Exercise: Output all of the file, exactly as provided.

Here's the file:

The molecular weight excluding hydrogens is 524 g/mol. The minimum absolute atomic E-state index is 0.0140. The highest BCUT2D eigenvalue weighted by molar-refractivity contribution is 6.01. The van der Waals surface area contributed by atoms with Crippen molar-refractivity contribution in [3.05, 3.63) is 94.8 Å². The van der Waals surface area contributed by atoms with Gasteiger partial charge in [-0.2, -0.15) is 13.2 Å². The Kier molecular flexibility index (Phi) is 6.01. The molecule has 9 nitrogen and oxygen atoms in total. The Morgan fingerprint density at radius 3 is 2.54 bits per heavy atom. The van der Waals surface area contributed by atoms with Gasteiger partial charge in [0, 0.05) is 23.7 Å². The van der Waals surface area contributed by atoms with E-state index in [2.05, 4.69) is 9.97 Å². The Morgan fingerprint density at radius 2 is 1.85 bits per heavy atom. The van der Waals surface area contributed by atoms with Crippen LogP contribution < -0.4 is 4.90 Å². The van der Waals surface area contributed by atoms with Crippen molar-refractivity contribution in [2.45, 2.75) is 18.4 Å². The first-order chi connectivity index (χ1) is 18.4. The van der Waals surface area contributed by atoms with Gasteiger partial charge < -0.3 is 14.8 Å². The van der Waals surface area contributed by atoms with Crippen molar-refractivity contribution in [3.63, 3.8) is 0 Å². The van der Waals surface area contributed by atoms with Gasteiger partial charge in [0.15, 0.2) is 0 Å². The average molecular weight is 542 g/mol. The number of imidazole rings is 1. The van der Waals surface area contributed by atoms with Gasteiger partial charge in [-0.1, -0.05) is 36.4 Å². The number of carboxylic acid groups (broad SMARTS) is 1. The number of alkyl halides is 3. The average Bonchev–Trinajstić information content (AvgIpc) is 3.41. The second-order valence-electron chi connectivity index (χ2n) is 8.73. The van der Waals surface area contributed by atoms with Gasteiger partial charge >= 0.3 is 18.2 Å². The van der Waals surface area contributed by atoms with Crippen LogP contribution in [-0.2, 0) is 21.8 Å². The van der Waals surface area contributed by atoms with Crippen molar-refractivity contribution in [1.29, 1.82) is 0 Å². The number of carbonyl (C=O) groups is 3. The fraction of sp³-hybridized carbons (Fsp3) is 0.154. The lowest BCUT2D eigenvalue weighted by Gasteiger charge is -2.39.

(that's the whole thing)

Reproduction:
The molecular weight excluding hydrogens is 524 g/mol. The minimum absolute atomic E-state index is 0.0140. The highest BCUT2D eigenvalue weighted by molar-refractivity contribution is 6.01. The van der Waals surface area contributed by atoms with Crippen molar-refractivity contribution in [3.05, 3.63) is 94.8 Å². The van der Waals surface area contributed by atoms with Gasteiger partial charge in [-0.2, -0.15) is 13.2 Å². The Kier molecular flexibility index (Phi) is 6.01. The molecule has 9 nitrogen and oxygen atoms in total. The Morgan fingerprint density at radius 3 is 2.54 bits per heavy atom. The van der Waals surface area contributed by atoms with Gasteiger partial charge in [0, 0.05) is 23.7 Å². The van der Waals surface area contributed by atoms with E-state index in [2.05, 4.69) is 9.97 Å². The Morgan fingerprint density at radius 2 is 1.85 bits per heavy atom. The van der Waals surface area contributed by atoms with Crippen LogP contribution < -0.4 is 4.90 Å². The van der Waals surface area contributed by atoms with Crippen molar-refractivity contribution in [2.45, 2.75) is 18.4 Å². The first-order chi connectivity index (χ1) is 18.4. The van der Waals surface area contributed by atoms with Gasteiger partial charge < -0.3 is 14.8 Å². The van der Waals surface area contributed by atoms with Crippen molar-refractivity contribution in [3.63, 3.8) is 0 Å². The van der Waals surface area contributed by atoms with Gasteiger partial charge in [0.15, 0.2) is 0 Å². The average molecular weight is 542 g/mol. The number of imidazole rings is 1. The van der Waals surface area contributed by atoms with Gasteiger partial charge in [-0.1, -0.05) is 36.4 Å². The number of carboxylic acid groups (broad SMARTS) is 1. The number of alkyl halides is 3. The average Bonchev–Trinajstić information content (AvgIpc) is 3.41. The second-order valence-electron chi connectivity index (χ2n) is 8.73. The van der Waals surface area contributed by atoms with Gasteiger partial charge >= 0.3 is 18.2 Å². The van der Waals surface area contributed by atoms with Crippen LogP contribution in [-0.2, 0) is 21.8 Å². The van der Waals surface area contributed by atoms with Crippen molar-refractivity contribution in [1.29, 1.82) is 0 Å². The number of carbonyl (C=O) groups is 3. The fraction of sp³-hybridized carbons (Fsp3) is 0.154. The lowest BCUT2D eigenvalue weighted by Gasteiger charge is -2.39.